Photo Credit: Gillian Grisman
Does anything get the blood pulsing quite like a good setlist played with style and energy? “Don’t Let Go,” “Jackaroo,” “Catfish John,” “Grateful Dawg,” “Iko Iko” and “Gomorrah” was just a quarter of the material that appeared during the first frame of the Sam Grisman Project’s Jan. 6 tour opener in San Diego, Calif. The second set proved just as promising as renditions of “They Love Each Other,” “Shady Grove,” “Peggy-O,” “Dawg’s Waltz,” “I’ll Take A Melody” and more, permeated the seaside venue. Then as they trekked up the coast on their debut run, Sam Grisman, Ric Robertson, Aaron Lipp and Chris English maintained their momentum.
Harkening back to his father, David Grisman’s independent and intertwined catalog of covers and originals with Jerry Garcia, Sam, and his band have been selling out venues while playing just such material. Along the way, they’ve welcomed some notable guests too. Peter Rowan sat in on “Moonlight Midnight” at Mill Valley, Calif.’s Sweetwater Music Hall. Then, Dawg himself joined for much of the group’s acoustic presentation in Seattle, a gig which also featured an appearance by Italian guitarist Beppe Gambetta on “Freight Train.”
While the material might be the first thing to spark an interest in the Sam Grisman Project, the musicianship will keep listeners grooving from the show’s start to finish. Offering fiery electric numbers fueled by recognizable rhythms and fortified jams as well as acoustic performances in front of condenser microphones–creating an intimacy even within the full-capacity settings of most shows–the group’s live gigs are a guaranteed good time, not just because of their excellent choice in covers, but the level of skill in which they deliver it.
Fresh off the release of their debut EP, Temple Cabin Sessions Volume One,which features seven cuts of covers such as “Stealin’,” “Friend of The Devil,” “New Speedway Boogie” and “Mission in the Rain,” Sam Grisman Project are kicking it into full gear. After welcoming Billy Strings’ fiddler, Alex Hargreaves, on the Pacific Northwest leg of the tour, the band will continue to garner nostalgia on stage in Nashville, Tenn., on Feb. 7, before picking up a series of Colorado dates with their guest, mandolinist and electric tenor guitarist, Dominick Leslie.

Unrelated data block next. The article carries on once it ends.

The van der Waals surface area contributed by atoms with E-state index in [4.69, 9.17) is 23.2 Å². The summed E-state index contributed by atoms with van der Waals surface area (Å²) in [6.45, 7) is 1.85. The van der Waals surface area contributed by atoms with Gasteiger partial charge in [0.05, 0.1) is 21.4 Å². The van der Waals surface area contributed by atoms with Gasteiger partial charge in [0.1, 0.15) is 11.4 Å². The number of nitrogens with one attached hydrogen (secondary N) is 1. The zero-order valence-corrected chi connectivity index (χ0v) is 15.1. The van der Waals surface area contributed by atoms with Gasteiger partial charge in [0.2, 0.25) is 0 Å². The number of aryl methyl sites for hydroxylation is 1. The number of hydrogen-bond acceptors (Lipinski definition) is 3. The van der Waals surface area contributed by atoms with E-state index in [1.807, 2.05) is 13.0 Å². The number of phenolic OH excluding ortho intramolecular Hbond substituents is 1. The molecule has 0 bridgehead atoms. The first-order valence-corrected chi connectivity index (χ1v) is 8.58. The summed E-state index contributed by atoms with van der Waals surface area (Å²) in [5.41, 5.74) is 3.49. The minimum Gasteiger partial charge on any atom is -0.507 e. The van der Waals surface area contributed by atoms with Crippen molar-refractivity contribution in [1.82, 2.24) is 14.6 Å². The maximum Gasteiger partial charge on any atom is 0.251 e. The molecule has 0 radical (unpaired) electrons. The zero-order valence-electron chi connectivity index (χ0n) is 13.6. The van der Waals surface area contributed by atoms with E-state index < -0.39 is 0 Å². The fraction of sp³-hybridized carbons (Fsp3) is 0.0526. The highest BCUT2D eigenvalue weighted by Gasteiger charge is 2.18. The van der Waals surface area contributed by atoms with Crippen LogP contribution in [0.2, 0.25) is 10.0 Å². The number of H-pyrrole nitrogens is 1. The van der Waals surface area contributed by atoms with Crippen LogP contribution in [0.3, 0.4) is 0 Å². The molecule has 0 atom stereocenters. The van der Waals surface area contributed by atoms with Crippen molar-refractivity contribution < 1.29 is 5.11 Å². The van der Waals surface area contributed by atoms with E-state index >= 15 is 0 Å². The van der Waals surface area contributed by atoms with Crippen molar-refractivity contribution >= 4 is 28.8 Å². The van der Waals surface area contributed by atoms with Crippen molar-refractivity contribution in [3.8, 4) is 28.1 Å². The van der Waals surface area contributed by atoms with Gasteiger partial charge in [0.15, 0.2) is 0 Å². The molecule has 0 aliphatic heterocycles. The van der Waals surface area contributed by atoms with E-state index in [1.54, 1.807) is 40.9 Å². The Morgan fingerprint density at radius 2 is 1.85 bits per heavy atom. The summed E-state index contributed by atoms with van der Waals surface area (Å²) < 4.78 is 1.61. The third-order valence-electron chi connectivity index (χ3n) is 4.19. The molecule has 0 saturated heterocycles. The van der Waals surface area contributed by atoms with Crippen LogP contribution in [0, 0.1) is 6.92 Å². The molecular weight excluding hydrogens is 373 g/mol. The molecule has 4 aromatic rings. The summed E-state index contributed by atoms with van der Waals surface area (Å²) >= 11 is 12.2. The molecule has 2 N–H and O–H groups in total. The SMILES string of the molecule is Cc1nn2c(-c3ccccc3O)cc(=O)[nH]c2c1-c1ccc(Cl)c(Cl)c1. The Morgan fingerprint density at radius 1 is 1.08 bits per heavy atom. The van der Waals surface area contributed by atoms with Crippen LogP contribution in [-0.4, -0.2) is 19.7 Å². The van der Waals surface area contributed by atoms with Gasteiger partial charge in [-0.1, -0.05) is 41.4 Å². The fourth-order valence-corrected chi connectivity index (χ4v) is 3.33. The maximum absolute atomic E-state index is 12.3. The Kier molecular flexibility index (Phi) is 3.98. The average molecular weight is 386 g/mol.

Ahead of the Sam Grisman Project’s final Pacific Northwest tour dates, the group’s namesake spoke about the project, as well as his own musical development.
How did this came together?
This has been a concept that I’ve had for a little while. I have been a sideman and a bass player almost my whole life–I’ve been playing in bands since middle school–touring with my dad since I was maybe 13 or 14. I found my network of young musician friends going to a series of camps and festivals, mostly in the bluegrass scene. I grew up really passionate about music—“bass” was actually my first word.
I really aspired to play, and I grew up in an extremely musical environment. It was kind of a rude awakening. I vividly remember picking up a guitar as a three-year-old child and just sort of assuming because everybody else I’d seen in my life could pick up a guitar and effortlessly fall into making some pleasing music.